Osceola, Missouri


Osceola, Missouri
Osceola, Missouri
—  City  —
Location of Osceola, Missouri
Coordinates: 38°2′47″N 93°41′58″W / 38.04639°N 93.69944°W / 38.04639; -93.69944Coordinates: 38°2′47″N 93°41′58″W / 38.04639°N 93.69944°W / 38.04639; -93.69944
Country United States
State Missouri
County St. Clair
Area
 – Total 1.0 sq mi (2.5 km2)
 – Land 0.9 sq mi (2.4 km2)
 – Water 0.0 sq mi (0.1 km2)
Elevation 751 ft (229 m)
Population (2000)
 – Total 835
 – Density 896.1/sq mi (346.0/km2)
Time zone Central (CST) (UTC-6)
 – Summer (DST) CDT (UTC-5)
FIPS code 29-55388[1]
GNIS feature ID 0756486[2]

Osceola is a city in St. Clair County, Missouri, United States. The population was 835 at the 2000 census. It is the county seat of St. Clair County[3].


Contents

History

Located on the Osage River, the land that became the town of Osceola was inhabitied by the tribe of native Americans who gave the river its name. Two treaties, in 1808 and 1825, signed by the Osage and the U.S. government gave up all the tribes land in Missouri. With the way cleared for settlment, more people began to arrive in the St. Clair County area in the mid-1830s. The first home was built in the future Osceola in the winter of 1835.[4]

The town was the site of the September 1861 Sacking of Osceola by Jayhawkers in which the town was burned and its courthouse looted. The event inspired the 1976 Clint Eastwood film The Outlaw Josey Wales. Prior to the attack the town had a population of around 2,500. However less than 200 residents remained after the event and the population has never again approached those numbers. In September, 2011 lingering bad feelings over the raid and the sesquicentennial of the event prompted the Osceola Board of Aldermen to pass a resolution asking the University of Kansas to no longer use "Jayhawk" as their mascot and nickname. Further, the resolution asks Missouri residents to stop spelling Kansas or KU with a capital letter because "neither is a proper name or a proper place".[5]


Geography

Osceola is located at 38°2′47″N 93°41′58″W / 38.04639°N 93.69944°W / 38.04639; -93.69944 (38.046427, -93.699512)[6]. According to the United States Census Bureau, the city has a total area of 0.9 square miles (2.5 km²), of which, 0.9 square miles (2.4 km²) of it is land and 0.04 square miles (0.1 km²) of it (2.11%) is water.

Demographics

As of the census[1] of 2000, there were 835 people, 373 households, and 207 families residing in the city. The population density was 896.1 people per square mile (346.7/km²). There were 472 housing units at an average density of 506.5 per square mile (196.0/km²). The racial makeup of the city was 97.37% White, 0.36% African American, 0.60% Native American, 0.24% Asian, 0.12% Pacific Islander, 0.48% from other races, and 0.84% from two or more races. Hispanic or Latino of any race were 1.08% of the population.

There were 373 households out of which 26.8% had children under the age of 18 living with them, 40.2% were married couples living together, 12.9% had a female householder with no husband present, and 44.5% were non-families. 39.1% of all households were made up of individuals and 22.8% had someone living alone who was 65 years of age or older. The average household size was 2.13 and the average family size was 2.86.

In the city the population was spread out with 24.6% under the age of 18, 7.1% from 18 to 24, 26.9% from 25 to 44, 20.7% from 45 to 64, and 20.7% who were 65 years of age or older. The median age was 38 years. For every 100 females there were 95.1 males. For every 100 females age 18 and over, there were 84.8 males.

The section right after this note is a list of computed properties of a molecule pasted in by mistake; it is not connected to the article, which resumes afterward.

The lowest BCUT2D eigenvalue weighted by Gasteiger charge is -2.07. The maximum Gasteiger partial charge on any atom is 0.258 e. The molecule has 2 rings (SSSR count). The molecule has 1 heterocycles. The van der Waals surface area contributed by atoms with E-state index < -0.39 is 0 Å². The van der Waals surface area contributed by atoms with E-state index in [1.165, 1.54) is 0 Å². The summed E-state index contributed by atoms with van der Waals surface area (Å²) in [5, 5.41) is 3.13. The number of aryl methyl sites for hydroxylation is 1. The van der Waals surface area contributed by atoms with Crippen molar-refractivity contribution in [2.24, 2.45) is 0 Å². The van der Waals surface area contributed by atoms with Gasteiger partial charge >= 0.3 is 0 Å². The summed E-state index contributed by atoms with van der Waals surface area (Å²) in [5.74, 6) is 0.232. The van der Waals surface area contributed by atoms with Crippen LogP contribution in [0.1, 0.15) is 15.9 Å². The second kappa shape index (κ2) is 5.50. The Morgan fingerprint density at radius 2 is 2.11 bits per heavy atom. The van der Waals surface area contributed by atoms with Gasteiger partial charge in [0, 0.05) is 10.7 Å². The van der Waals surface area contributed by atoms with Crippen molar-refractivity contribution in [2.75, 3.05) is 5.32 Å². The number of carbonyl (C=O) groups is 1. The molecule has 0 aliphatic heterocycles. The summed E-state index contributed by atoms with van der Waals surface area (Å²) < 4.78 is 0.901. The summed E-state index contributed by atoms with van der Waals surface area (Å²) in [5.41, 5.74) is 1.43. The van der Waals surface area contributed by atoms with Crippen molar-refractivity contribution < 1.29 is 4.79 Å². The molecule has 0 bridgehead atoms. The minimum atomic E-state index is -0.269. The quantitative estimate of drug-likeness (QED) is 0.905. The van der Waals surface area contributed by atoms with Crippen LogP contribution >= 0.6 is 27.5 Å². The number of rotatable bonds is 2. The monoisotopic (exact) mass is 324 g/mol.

The median income for a household in the city was $21,563, and the median income for a family was $27,250. Males had a median income of $26,786 versus $15,750 for females. The per capita income for the city was $17,247. About 13.5% of families and 19.1% of the population were below the poverty line, including 18.2% of those under age 18 and 12.9% of those age 65 or over.

Notable residents

Fictional residents

  • Osceola, Missouri is the birthplace of Rooster Cogburn in Charles Portis' 1968 novel "True Grit"[7] The pillaging of Osceola by Kansas jayhawkers and Red Legs is thought to have provided Cogburn's motive for taking part with Quantrill’s Raiders in the infamous sack of Lawrence, Kansas which serves as a biographical background to the story.[8]

References

  1. ^ a b "American FactFinder". United States Census Bureau. http://factfinder.census.gov. Retrieved 2008-01-31. 
  2. ^ "US Board on Geographic Names". United States Geological Survey. 2007-10-25. http://geonames.usgs.gov. Retrieved 2008-01-31. 
  3. ^ "Find a County". National Association of Counties. http://www.naco.org/Counties/Pages/FindACounty.aspx. Retrieved 2011-06-07. 
  4. ^ "Missouri Legends: Osceola-Surviving All Odds". Legends of America. 2003. http://www.legendsofamerica.com/mo-osceola.html. Retrieved 2011-09-22. 
  5. ^ "Mo. town calls on KU to drop Jayhawk mascot". 2011-09-17. http://www.nbcactionnews.com/dpp/news/state/missouri/town-in-missouri-using-name-change-request-to-educate-about-civil-war. Retrieved 2011-09-22. 
  6. ^ "US Gazetteer files: 2010, 2000, and 1990". United States Census Bureau. 2011-02-12. http://www.census.gov/geo/www/gazetteer/gazette.html. Retrieved 2011-04-23. 
  7. ^ "True Grit". Overlook Press. 2004. http://books.google.ca/books?id=FeOinIzH49kC&printsec=frontcover&dq=true+grit+book&hl=en&ei=skG0Tr_wJaGSiQKf_8RD&sa=X&oi=book_result&ct=result&resnum=1&ved=0CDEQ6AEwAA#v=onepage&q=osceola&f=false. Retrieved 2011-11-04. 
  8. ^ "Rooster Redux". Anamnesis. 2011. http://www.anamnesisjournal.com/issues/2-web-essays/21-rooster-redux. Retrieved 2011-11-04. 

External links



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